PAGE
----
Have You Got a Disaster Recovery Plan?

Enterprise level clients have disaster recovery procedures as a matter of course. When you have thousands of clients, and the pressure of regulatory compliance, it would be unthinkable to operate IT systems without some kind of ‘plan B’ in place. For the smaller business, disaster recovery features less prominently in the IT strategy; many don’t have a plan at all.

In fact, SMEs are more vulnerable when outages occur, since it doesn’t take much to wipe out critical systems. If your computer updates itself and the result isn’t pretty, could you feasibly continue – ‘business as usual’ – the next day?

The Bare Necessities

Your idea of essential services will vary from your peers’, but there are a few systems which every business needs to be up and running. Remove any of these tomorrow, and the whole house of cards would come crashing down:

– Email

– Telephone systems

– CRM systems

– Desktop operating systems

– Vital infrastructure (such as the internet connection that links you to the outside world)

You might assume that you have a fairly good handle on things, given that you oversee and run all of these systems yourself. Unfortunately, this can leave you wide open to unexpected disruption, and your competitors will not fail to take advantage if your customers are forced to look elsewhere.

Affordable Disaster Recovery

For small businesses, running your IT as lean as possible is key to managing cost. While it would be nice to have spare servers, internet connections and computers lying around, that isn’t practical for the vast majority.

Cloud computing has made disaster recovery much more accessible, and that’s mainly because of the huge economy of scale. If you use hosted services, you can purchase a tiny share of overall capacity, but benefit from the same comprehensive disaster recovery plans as bigger clients. The secondary benefit is that someone else handles the technical side for you.

Take email for example: it’s probably the most crucial system in a business’ lifecycle. Let’s say your mailbox is corrupted. If that mailbox is located on your local server, you own the problem, and your email won’t work until it’s resolved. If you use a service like hosted Exchange, your mailbox is stored remotely on your service provider’s server; they are responsible for its uptime.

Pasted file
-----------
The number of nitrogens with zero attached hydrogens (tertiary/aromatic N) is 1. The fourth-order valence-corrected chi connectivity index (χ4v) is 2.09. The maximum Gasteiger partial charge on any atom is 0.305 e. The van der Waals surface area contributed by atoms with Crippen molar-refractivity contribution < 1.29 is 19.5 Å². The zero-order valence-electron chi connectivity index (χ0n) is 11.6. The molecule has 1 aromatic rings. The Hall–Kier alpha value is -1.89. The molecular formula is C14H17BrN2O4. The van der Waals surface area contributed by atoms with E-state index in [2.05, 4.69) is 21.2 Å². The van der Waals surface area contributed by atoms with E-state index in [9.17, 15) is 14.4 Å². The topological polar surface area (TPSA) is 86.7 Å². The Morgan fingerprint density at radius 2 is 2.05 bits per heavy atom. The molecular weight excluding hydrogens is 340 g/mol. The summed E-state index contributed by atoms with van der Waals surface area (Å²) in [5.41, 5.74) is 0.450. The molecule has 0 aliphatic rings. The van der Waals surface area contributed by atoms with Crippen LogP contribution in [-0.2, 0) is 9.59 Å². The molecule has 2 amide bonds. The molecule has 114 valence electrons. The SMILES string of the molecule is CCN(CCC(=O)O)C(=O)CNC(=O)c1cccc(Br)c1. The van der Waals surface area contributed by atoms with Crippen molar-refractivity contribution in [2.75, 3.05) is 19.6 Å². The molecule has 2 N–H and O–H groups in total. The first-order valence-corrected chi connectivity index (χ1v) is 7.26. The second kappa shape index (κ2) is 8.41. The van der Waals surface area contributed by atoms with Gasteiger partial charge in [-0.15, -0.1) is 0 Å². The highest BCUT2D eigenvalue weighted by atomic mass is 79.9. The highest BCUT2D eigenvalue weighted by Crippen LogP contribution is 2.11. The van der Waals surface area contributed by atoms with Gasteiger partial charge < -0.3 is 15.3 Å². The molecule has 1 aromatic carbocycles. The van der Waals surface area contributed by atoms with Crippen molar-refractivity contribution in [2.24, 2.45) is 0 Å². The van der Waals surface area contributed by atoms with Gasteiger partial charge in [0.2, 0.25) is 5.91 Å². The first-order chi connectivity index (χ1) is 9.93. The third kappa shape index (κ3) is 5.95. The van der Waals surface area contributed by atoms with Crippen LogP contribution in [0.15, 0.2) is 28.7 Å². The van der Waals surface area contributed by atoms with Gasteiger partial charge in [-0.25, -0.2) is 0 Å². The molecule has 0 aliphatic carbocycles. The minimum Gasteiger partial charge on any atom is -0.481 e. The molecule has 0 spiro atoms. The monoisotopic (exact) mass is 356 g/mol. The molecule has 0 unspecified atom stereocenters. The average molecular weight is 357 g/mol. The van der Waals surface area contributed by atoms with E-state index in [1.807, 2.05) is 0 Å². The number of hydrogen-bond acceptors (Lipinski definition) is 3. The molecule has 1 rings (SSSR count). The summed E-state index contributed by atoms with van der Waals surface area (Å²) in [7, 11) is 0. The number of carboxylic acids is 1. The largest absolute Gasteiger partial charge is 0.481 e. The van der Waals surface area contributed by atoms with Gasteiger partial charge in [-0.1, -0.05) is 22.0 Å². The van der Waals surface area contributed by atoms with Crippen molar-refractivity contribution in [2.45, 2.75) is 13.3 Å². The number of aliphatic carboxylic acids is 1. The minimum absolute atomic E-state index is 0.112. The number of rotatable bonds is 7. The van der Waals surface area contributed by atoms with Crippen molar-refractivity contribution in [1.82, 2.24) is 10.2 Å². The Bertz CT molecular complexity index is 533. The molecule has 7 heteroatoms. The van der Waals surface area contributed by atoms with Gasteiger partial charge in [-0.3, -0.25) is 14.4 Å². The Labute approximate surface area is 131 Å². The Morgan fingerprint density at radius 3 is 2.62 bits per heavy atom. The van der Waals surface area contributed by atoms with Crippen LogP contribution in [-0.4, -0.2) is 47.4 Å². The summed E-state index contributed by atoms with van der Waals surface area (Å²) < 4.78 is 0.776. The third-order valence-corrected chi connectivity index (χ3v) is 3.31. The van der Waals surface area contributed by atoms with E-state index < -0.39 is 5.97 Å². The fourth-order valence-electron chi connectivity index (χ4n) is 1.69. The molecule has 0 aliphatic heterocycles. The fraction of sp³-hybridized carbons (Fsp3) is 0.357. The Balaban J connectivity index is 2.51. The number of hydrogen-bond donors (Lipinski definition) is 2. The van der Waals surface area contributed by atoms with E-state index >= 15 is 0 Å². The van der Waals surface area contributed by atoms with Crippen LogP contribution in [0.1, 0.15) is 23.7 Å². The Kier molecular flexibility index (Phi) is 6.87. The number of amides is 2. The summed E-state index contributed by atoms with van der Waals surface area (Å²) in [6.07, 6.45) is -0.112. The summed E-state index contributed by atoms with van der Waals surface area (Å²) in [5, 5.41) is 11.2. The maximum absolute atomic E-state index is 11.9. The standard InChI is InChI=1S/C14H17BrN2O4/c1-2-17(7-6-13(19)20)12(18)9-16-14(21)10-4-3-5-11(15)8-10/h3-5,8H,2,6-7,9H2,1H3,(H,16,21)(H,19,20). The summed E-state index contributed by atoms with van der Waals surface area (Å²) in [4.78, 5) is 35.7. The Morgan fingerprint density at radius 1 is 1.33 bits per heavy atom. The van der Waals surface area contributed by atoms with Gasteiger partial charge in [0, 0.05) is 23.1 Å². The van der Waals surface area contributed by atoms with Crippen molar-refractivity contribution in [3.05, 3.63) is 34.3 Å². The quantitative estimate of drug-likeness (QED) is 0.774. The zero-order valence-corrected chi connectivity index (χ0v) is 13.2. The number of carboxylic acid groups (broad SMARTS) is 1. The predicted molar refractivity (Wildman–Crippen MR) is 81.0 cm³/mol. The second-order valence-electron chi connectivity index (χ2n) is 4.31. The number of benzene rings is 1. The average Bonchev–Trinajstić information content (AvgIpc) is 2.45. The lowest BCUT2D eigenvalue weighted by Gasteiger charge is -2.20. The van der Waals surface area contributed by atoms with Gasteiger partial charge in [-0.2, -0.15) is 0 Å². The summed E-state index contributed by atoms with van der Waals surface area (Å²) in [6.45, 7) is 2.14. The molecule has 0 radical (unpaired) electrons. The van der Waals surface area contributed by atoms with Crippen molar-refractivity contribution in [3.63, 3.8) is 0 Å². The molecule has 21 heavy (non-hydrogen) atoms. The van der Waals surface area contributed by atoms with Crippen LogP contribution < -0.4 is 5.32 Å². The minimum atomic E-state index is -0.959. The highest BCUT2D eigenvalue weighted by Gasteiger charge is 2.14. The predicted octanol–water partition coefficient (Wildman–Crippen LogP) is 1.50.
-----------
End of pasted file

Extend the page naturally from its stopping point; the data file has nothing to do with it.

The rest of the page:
The hosted Exchange provider continually monitors and scans that mailbox for viruses. It’s less likely to experience a problem because it’s proactively managed and secured. But if the worst happens, the host’s cloud-based infrastructure means it can bring another copy online. You didn’t have to pay for another server, or find an out-of-hours engineer to sort it out.

There are other good examples of cloud infrastructure providing disaster recovery. The hosted desktop is a good one. Unlike your local desktop, the hosted desktop is stored remotely, backed up several times, and can be replaced with a clone if the worst does happen.

Take Action

Small businesses know that disaster recovery plans are expensive. That’s no reason to ignore the threat and hope it goes away. By moving towards a cloud-based infrastructure, you can automatically protect yourself against the risk of DR, ensuring continuity in the services that matter most.

Cloud4 helps thousands of businesses reach their full potential with affordable, innovative cloud services. If you don’t have a disaster recovery plan, don’t wait until the worst happens. Contact us today, and we’ll talk you through the options.

 

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